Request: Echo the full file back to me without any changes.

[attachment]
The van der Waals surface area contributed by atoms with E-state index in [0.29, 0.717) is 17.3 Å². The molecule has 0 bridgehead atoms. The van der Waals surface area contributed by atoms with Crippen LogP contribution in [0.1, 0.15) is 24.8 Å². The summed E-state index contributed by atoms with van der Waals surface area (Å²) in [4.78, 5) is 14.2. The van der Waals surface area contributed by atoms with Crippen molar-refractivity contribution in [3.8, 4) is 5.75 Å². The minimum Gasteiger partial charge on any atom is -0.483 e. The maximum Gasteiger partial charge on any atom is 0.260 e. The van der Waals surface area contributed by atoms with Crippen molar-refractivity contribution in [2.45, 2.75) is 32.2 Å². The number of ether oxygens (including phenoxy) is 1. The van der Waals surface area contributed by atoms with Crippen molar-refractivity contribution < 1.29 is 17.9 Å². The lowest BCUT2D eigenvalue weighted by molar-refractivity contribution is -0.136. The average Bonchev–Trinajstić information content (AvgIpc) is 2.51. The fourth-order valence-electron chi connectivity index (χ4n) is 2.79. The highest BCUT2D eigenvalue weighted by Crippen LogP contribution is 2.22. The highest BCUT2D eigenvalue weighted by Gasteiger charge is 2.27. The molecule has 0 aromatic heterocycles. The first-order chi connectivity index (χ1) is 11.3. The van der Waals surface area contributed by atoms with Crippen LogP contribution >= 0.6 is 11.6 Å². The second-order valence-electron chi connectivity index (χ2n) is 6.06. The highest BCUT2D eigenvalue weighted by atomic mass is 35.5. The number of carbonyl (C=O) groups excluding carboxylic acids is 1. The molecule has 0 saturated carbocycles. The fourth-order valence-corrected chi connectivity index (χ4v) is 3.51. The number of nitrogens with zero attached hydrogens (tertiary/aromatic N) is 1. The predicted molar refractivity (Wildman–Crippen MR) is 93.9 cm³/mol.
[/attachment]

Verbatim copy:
The van der Waals surface area contributed by atoms with E-state index in [0.29, 0.717) is 17.3 Å². The molecule has 0 bridgehead atoms. The van der Waals surface area contributed by atoms with Crippen LogP contribution in [0.1, 0.15) is 24.8 Å². The summed E-state index contributed by atoms with van der Waals surface area (Å²) in [4.78, 5) is 14.2. The van der Waals surface area contributed by atoms with Crippen molar-refractivity contribution in [3.8, 4) is 5.75 Å². The minimum Gasteiger partial charge on any atom is -0.483 e. The maximum Gasteiger partial charge on any atom is 0.260 e. The van der Waals surface area contributed by atoms with Crippen molar-refractivity contribution in [2.45, 2.75) is 32.2 Å². The number of ether oxygens (including phenoxy) is 1. The van der Waals surface area contributed by atoms with Crippen molar-refractivity contribution < 1.29 is 17.9 Å². The lowest BCUT2D eigenvalue weighted by molar-refractivity contribution is -0.136. The average Bonchev–Trinajstić information content (AvgIpc) is 2.51. The fourth-order valence-electron chi connectivity index (χ4n) is 2.79. The highest BCUT2D eigenvalue weighted by Crippen LogP contribution is 2.22. The highest BCUT2D eigenvalue weighted by Gasteiger charge is 2.27. The molecule has 0 aromatic heterocycles. The first-order chi connectivity index (χ1) is 11.3. The van der Waals surface area contributed by atoms with Crippen LogP contribution >= 0.6 is 11.6 Å². The second-order valence-electron chi connectivity index (χ2n) is 6.06. The highest BCUT2D eigenvalue weighted by atomic mass is 35.5. The number of carbonyl (C=O) groups excluding carboxylic acids is 1. The molecule has 0 saturated carbocycles. The fourth-order valence-corrected chi connectivity index (χ4v) is 3.51. The number of nitrogens with zero attached hydrogens (tertiary/aromatic N) is 1. The predicted molar refractivity (Wildman–Crippen MR) is 93.9 cm³/mol.